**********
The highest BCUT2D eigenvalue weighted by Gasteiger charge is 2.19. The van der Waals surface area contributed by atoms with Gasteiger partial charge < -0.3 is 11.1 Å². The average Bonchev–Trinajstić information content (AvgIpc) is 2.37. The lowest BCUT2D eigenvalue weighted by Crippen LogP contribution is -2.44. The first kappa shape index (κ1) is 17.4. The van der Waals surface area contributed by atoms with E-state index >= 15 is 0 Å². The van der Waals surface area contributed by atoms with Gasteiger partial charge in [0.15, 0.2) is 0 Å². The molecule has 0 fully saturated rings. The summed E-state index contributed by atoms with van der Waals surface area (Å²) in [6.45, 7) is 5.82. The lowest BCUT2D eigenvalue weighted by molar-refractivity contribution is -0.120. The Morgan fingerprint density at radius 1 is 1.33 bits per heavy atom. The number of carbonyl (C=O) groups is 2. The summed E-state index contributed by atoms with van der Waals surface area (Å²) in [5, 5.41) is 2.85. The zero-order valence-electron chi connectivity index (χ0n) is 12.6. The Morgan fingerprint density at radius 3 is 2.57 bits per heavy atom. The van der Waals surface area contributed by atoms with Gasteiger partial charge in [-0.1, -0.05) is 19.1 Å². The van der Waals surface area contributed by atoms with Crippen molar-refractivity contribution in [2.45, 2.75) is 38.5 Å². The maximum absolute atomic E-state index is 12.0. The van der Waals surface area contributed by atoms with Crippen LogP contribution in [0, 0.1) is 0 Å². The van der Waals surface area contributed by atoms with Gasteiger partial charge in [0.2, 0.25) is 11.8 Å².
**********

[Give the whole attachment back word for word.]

The highest BCUT2D eigenvalue weighted by Gasteiger charge is 2.19. The van der Waals surface area contributed by atoms with Gasteiger partial charge < -0.3 is 11.1 Å². The average Bonchev–Trinajstić information content (AvgIpc) is 2.37. The lowest BCUT2D eigenvalue weighted by Crippen LogP contribution is -2.44. The first kappa shape index (κ1) is 17.4. The van der Waals surface area contributed by atoms with E-state index >= 15 is 0 Å². The van der Waals surface area contributed by atoms with Gasteiger partial charge in [0.15, 0.2) is 0 Å². The molecule has 0 fully saturated rings. The summed E-state index contributed by atoms with van der Waals surface area (Å²) in [6.45, 7) is 5.82. The lowest BCUT2D eigenvalue weighted by molar-refractivity contribution is -0.120. The Morgan fingerprint density at radius 1 is 1.33 bits per heavy atom. The number of carbonyl (C=O) groups is 2. The summed E-state index contributed by atoms with van der Waals surface area (Å²) in [5, 5.41) is 2.85. The zero-order valence-electron chi connectivity index (χ0n) is 12.6. The Morgan fingerprint density at radius 3 is 2.57 bits per heavy atom. The van der Waals surface area contributed by atoms with Gasteiger partial charge in [-0.1, -0.05) is 19.1 Å². The van der Waals surface area contributed by atoms with Crippen molar-refractivity contribution in [2.45, 2.75) is 38.5 Å². The maximum absolute atomic E-state index is 12.0. The van der Waals surface area contributed by atoms with Crippen LogP contribution in [0, 0.1) is 0 Å². The van der Waals surface area contributed by atoms with Gasteiger partial charge in [0.2, 0.25) is 11.8 Å².